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Organization is not the point

January 23, 2014

I spent yesterday chairing a conference on Advanced Contract Risk Management.

There were some excellent presentations and much lively discussion – but many of the exchanges involved heated discussion over the organizational reporting line and whether contract managers should be lawyers.

These days, it seems many lawyers are becoming more assertive about not only the ‘right of ownership’ they have over anything contractual, but also suggesting that legal skills are somehow uniquely suited to the role.

But what role? Here is where we have the problem. Such debates between the lawyer and non-lawyer fundamentally miss the point over the role of contract managers, the purpose of a contract and the value contribution from a contracting process. These questions must be answered in advance of a decision on the necessary skills or the best organizational reporting line. What value can be achieved from contracts and what value do executives want to achieve? I find that those who claim ownership rarely have answers to these fundamental points.

For those who wish to own contract management, my question is whether they are ready to accept accountability for the quality and outcomes of the overall contracting process. If they are not, then they are not a suitable owner.

  1. Many lawyers and other contract professionals would welcome the opportunity to spend more of their time on activities of higher business value, rather than on sweating the details of legal wording. I think part of the problem arises from the fact that every contract draft must be reviewed, because the reviewer doesn’t know what land mines the drafter might have hidden in the draft, accidentally or otherwise. Lawyers, not wanting to be blamed by their business colleagues for having missed a land mine that exploded (perhaps years later), are incentivized to strive for perfectionism, which can come across to their business colleagues as obstructionism.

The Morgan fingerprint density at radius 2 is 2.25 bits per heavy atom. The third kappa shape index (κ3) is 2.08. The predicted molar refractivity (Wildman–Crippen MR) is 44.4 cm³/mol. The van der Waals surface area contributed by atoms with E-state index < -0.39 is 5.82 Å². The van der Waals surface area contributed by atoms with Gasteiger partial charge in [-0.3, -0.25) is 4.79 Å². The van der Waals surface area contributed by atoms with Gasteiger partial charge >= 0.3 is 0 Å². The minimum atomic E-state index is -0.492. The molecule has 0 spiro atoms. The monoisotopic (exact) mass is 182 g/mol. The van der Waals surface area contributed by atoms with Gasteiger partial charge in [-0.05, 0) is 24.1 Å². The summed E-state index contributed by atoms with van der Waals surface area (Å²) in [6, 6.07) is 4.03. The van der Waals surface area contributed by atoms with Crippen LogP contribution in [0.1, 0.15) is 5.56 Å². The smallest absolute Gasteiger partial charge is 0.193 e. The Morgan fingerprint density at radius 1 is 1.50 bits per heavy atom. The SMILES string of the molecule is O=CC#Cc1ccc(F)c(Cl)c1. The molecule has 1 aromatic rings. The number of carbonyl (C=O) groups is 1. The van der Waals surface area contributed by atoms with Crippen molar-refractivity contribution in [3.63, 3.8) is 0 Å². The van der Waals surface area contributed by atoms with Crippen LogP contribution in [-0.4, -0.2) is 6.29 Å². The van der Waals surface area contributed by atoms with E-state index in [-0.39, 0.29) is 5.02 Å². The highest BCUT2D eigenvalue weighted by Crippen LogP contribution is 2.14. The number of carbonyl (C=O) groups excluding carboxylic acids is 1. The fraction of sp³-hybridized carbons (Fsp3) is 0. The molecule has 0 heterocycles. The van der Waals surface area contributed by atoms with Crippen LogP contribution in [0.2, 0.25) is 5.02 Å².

Part of the long-term solution might be for businesses to agree on standardized contract language for doing certain things in certain ways — in essence, the INCOTERMS on steroids. To use another analogy, if you want a certain egg dish for breakfast at a hotel restaurant, in most cases you won’t propose a draft recipe to the waiter, you’ll just ask for Eggs Benedict.) That’s the goal of the embryonic IACCM Commercial Contract Protocols project.

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  1. The In-house Lawyer: Enabler or Impediment? | Commitment Matters

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